The Homer Water and Sewer Rate Task Force is fast approaching its final phases. Currently it’s reviewing its rate model for an April presentation to the city council. One issue within the rate-model that remains controversial is it’s “fairness,” as applied to all users. Although the model will assuredly be tweaked in response to recent public input, fundamentally I believe it’s a fair assignment of costs.
As a city water user I have closely followed the task force’s discussions. In fact, the rate model closely parallels my initial proposal from last spring, thus I feel a certain sense of authorship.
So, here’s my analysis: Perhaps you recall that Homer’s water and sewer system is essentially an enterprise fund, meant to be self-sustaining. However, it’s also a relatively expensive system to operate, mainly because of fixed personnel costs. Consequently one gallon of water costs, figuratively speaking, as much to produce as 200 million. The system is capable of providing enough high quality water for a town twice Homer’s size. Unfortunately Homer’s population growth has slowed, so a limited number of meter customers, currently only 1,500 or so, must share the cost burden.
Initially the task force chose the principle of political neutrality in establishing a rate model.
That translated into the “fairness” theme, as defined by the formula of “cost-causer=cost-payer.” It soon became evident, however, that the system’s complexity, with the inter-relativeness of its numerous valves, pipe sizes, fire hydrants, pumps and tanks, etc., precluded specific assignment of costs to individual users. Even so, the cost distinction between users was essentially irrelevant because all, with certain exceptions, put essentially similar demands on the system.
The solution chosen was to have these multiplicity of factors be reflected in a fixed price, approximately 2.7 cents per gallon, of the desired commodity — water. Just as the price of a loaf of bread reflects all costs incurred in its production, so too, with water usage. Consume more, pay more; consume less, pay less.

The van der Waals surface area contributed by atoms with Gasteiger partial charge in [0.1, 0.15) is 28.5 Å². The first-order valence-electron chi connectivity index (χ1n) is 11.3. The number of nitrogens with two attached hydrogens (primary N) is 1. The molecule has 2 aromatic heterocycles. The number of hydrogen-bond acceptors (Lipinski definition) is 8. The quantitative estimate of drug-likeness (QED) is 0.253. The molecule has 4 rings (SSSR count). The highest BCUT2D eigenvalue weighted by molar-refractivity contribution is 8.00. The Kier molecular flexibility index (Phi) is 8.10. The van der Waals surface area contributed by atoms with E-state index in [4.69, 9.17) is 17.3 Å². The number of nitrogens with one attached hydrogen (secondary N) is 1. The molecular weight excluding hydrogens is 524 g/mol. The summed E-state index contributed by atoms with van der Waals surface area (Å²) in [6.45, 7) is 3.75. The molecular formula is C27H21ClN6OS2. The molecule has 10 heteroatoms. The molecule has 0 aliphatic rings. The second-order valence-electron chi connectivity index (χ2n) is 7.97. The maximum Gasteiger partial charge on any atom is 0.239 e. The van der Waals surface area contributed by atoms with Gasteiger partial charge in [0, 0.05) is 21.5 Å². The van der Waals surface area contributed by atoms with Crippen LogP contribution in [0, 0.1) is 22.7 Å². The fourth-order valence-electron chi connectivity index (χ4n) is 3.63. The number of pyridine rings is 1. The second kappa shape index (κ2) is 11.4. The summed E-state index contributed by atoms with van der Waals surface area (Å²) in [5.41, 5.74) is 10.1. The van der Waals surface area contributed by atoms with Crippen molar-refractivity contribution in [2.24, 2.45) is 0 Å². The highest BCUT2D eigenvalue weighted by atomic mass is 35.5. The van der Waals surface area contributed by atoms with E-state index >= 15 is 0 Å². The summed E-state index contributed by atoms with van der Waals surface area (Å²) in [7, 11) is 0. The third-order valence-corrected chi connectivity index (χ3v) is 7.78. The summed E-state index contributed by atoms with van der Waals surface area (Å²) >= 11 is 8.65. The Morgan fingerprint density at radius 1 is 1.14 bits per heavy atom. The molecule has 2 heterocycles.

By using one gallon of water, you’ve implicitly also used a gallon of sewer. It’s that simple. True, it’s not a perfect system. Those consuming more water (additional loaves of bread) clearly pay more overall, but that’s their choice.
Additionally, a monthly administrative processing fee of $5 per multiplex unit and $18 per meter for everyone else will be applied to a user’s bill, as will tax. So, that’s the “basic” rate model. It will apply to approximately 99.9 percent of city users, excluding bulk providers whose customers, generally not using city sewer, distort the city water and sewer revenue balance.
Now for the “differential” add-ons: Some users such as restaurants place an additional demand on the system due to high grease and septic sludge. Others, such as Spit users, utilize an infrastructure system with apparent proportionally higher operating and maintenance costs, requiring continuing servicing, even in winter. These users will have a “differential” fee added to the basic fee.
This is where the “fairness” issue, mentioned earlier, comes especially into play. Should the limited number of Spit customers, for example, be required to pay an additional fee for their sewage’s higher disposal costs or should those costs be socialized — distributed equally — across the total customer base?
I’m all for fairness, if it can be demonstrated that significant cost differentials between users and geographical areas are minimal. If, however, a distinquishable cost-factor is clearly evident, then — for the purposes of the rate model proposal — it should be assigned to the cost-causer.
Personally, I believe that the rate model has a lot of integrity built into it. Modifying it at the task force level by socializing/politicizing it will only make the model more confusing, diluting its effectiveness and legitimacy. Such an attempt by the task force members would constitute unbearable hubris, requiring of them the patience of Job, the administrative machinery of the IRS and the wisdom of Solomon, all in limited supply — even for Homer.
Much better to present it in its pure form to the city council for their review and disposition. Then, in front of God, country and the public, the council can politically massage it as deemed necessary. In so doing they will leave their fingerprints for all and sundry to see, bearing responsibility for the ensuing result.
Larry Slone is a semi-retired 20 year Homer resident and a Homer Advisory Planning Commissioner who is otherwise interested in and observes city government activities.